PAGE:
The magnitude discretization problem most often is handled by transducing and scaling each measured variable to a common range, then using a single conversion device—the analog-to-digital converter (ADC)—to put the measured value into digital form. See Analog-to-digital converter

Discretization in time requires the computer to sample the signal periodically, storing the results in memory. This sequence of discrete values yields a “staircase” approximation to the original signal, on which control of the process must be based. Obviously, the accuracy of the representation can be improved by sampling more often, and many digital systems simply have incorporated traditional analog control algorithms along with rapid sampling. However, newer control techniques make fundamental use of the discrete nature of computer input and output signals. Analog outputs from a computer most often are obtained from a digital-to-analog converter (DAC), a device which accepts a digital output from the computer, converts it to a voltage in several microseconds, and latches (holds) the value until the next output is converted. Usually a single DAC is used for each output signal.

In order to be used as the heart of a control system, a digital computer must be capable of operating in real time. Except for very simple microcomputer applications, this feature implies that the machine must be capable of handling interrupts, that is, inputs to the computer's internal control unit which, on change of state, cause the computer to stop executing some section of program code and begin executing some other section. The ability to initiate operations on schedule and to respond to process interrupts in a timely fashion is the very basis of real-time computing; this feature must be available in any digital control system.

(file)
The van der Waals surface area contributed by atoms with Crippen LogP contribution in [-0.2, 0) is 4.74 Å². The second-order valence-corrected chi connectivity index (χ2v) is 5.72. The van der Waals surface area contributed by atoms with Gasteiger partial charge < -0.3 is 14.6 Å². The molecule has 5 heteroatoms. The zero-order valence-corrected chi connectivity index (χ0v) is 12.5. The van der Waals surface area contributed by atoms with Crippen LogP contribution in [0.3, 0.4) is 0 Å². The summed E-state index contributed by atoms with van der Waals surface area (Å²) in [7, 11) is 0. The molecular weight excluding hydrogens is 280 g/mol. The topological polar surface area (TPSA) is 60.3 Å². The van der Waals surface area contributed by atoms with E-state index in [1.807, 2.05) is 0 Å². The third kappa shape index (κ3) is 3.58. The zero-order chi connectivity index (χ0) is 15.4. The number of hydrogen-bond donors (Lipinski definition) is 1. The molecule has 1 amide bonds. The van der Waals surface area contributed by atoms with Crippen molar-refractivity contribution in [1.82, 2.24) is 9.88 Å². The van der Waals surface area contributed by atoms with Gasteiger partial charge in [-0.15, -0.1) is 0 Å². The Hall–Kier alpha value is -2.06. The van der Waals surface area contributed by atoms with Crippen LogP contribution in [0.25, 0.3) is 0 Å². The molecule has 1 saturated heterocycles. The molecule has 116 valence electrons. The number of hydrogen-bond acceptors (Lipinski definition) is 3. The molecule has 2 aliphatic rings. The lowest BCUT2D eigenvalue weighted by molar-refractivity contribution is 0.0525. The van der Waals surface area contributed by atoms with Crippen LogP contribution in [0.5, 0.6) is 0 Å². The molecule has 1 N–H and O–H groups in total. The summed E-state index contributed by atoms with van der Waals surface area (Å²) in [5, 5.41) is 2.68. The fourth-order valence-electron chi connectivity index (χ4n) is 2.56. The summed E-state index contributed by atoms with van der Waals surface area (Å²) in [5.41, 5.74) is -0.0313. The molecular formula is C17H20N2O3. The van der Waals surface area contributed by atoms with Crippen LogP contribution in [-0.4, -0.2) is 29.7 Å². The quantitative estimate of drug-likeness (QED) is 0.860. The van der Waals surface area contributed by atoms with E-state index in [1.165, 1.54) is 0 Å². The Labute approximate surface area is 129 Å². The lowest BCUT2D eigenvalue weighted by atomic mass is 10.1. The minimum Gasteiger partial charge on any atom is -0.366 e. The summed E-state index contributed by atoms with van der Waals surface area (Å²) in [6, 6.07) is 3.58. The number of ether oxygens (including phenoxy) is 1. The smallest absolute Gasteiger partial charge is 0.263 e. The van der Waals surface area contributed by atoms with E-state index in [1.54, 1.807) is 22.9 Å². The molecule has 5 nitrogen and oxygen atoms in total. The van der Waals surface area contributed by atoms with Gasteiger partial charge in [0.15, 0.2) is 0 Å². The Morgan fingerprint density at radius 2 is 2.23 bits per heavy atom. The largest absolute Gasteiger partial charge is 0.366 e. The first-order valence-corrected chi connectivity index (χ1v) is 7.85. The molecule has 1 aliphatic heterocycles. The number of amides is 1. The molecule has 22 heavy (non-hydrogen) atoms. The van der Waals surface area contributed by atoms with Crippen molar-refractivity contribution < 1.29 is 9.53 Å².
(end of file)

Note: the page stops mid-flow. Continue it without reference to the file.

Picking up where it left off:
Computer control systems for large or complex processes may involve complicated programs with many thousands of computer instructions. Several routes have been taken to mitigate the difficulty of programming control computers. One approach is to develop a single program which utilizes data supplied by the user to specify both the actions to be performed on the individual process elements and the schedule to be followed. Another approach is to develop a rather sophisticated operating system to supervise the execution of user programs, scheduling individual program elements for execution as specified by the user or needed by the process. See Digital computer

Many applications, particularly machining, manufacturing, and batch processing, involve large or complex operating schedules. Invariably, these can be broken down into simple logical sequences. Some applications—in the chemical process industries, in power generation, and in aerospace areas—require the use of traditional automatic control algorithms.

Attempts to expand the digital control medium through development of strictly digital control algorithms is an important and continuing trend. Such algorithms typically attempt to exploit the sampled nature of process inputs and outputs, significantly decreasing the sampling requirements of the algorithm. See Control systems

McGraw-Hill Concise Encyclopedia of Engineering. © 2002 by The McGraw-Hill Companies, Inc.